Data speaks louder than words. Whether correlating ice cream sales with the change in seasons, or linking sleep deprivation with teen depression, numbers tell stories. The results of a poll of Clark students tells a story of a campus with a larger political divide than can be seen on the surface.
The poll, conducted by the Independent from Feb. 27 to March 7, inquired about students’ political identities, views, and experiences with Clark’s political climate. The Indy received 327 responses from Washington and Oregon.
The poll results showed that those who study, teach and do other work at Clark were mostly perceived as being politically left. Fifty-five percent of respondents viewed the campus as liberal, 36 percent as moderate and only 2 percent as conservative. Four percent answered “other.”According to sociology and criminal justice professor Don Ludwig, this left lean is consistent with the culture of higher education nationwide.
“Colleges and universities are historically some of the most liberal of institutions that you can find,” Ludwig said. “And I think that one of the main reasons for that is that we serve education, so it is all about learning more and being open to seeking knowledge. And with that goal, we will be more prone to being open minded.”
The poll respondents, however, represented a more even distribution on the political scale. Only 32 percent identified as liberal, 32 percent as moderate, 26 percent as conservative and 10 percent as “other.” That’s a 24 percent gap between the number of conservatives and the perception of Clark’s politics.
Communication studies instructor Molly Lampros cautioned against extrapolating from one poll that all conservatives feel silenced at Clark.
“That is a perception, not necessarily a reality,” Lampros said. “Because until we get accurate numbers of all [estimated] 11,000 students we don’t really know what the political makeup is.”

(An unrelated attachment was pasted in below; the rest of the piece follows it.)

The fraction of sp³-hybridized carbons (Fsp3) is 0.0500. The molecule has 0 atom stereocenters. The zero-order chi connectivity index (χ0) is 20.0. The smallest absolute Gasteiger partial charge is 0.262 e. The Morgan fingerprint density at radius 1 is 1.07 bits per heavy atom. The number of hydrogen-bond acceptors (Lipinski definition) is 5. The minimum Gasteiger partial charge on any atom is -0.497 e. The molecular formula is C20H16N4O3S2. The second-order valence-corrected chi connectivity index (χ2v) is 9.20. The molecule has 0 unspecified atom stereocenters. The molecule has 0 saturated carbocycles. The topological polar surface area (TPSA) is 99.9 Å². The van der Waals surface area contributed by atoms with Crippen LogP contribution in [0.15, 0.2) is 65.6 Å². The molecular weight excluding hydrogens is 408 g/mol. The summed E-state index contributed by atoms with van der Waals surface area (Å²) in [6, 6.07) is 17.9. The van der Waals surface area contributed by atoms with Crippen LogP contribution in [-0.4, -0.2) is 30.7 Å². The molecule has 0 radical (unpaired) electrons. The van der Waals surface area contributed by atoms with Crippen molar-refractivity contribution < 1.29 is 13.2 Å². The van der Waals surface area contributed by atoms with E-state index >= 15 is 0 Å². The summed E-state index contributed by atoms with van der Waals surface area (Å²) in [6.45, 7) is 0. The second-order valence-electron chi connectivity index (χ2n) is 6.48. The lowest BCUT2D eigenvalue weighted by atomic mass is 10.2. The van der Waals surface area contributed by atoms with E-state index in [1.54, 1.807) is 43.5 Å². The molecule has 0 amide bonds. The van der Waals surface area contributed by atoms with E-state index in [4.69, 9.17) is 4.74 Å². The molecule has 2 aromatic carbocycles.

Uncertainty might have a role in the disparity between conservative students and conservative voices: 39 percent of respondents said they were unsure whether other students agree with their political views. Thirty-one percent said students do not agree with them, and only 23 percent said they do.
Despite respondents’ doubt that other students agree with them, only 17 percent said they feel isolated for their beliefs. That number rises to 40 percent when considering responses from conservatives, as opposed to only 2 percent of liberals.
“If you perceive yourself to be in the minority on any belief, you are less likely to voice your opinion for fear of being ostracized socially,” Lampros said.
While one student called Clark a “safe and respectful environment for political discussion,” several responses expressed feeling like other students and teachers are not open to conservative ideas. One recounted feeling laughed at in a political science class.
According to Vice President of Student Affairs Bill Belden, political expression serves a purpose in education.
“I think our role as an educational institution is to help broaden people’s perspectives,” Belden said. “For [students] to be able to have disagreements and to be able to state their opinions or beliefs… That’s part of being in a community, so I would hope that for our students.”
For Lampros, the beauty of community and education comes from classroom discussions.
“Having those dialogues in a classroom, you never know where they are going to go,” Lampros said. “People are not going to change their core values in a five minute debate; it just won’t happen. But I think that there is merit in understanding other people’s perspective.”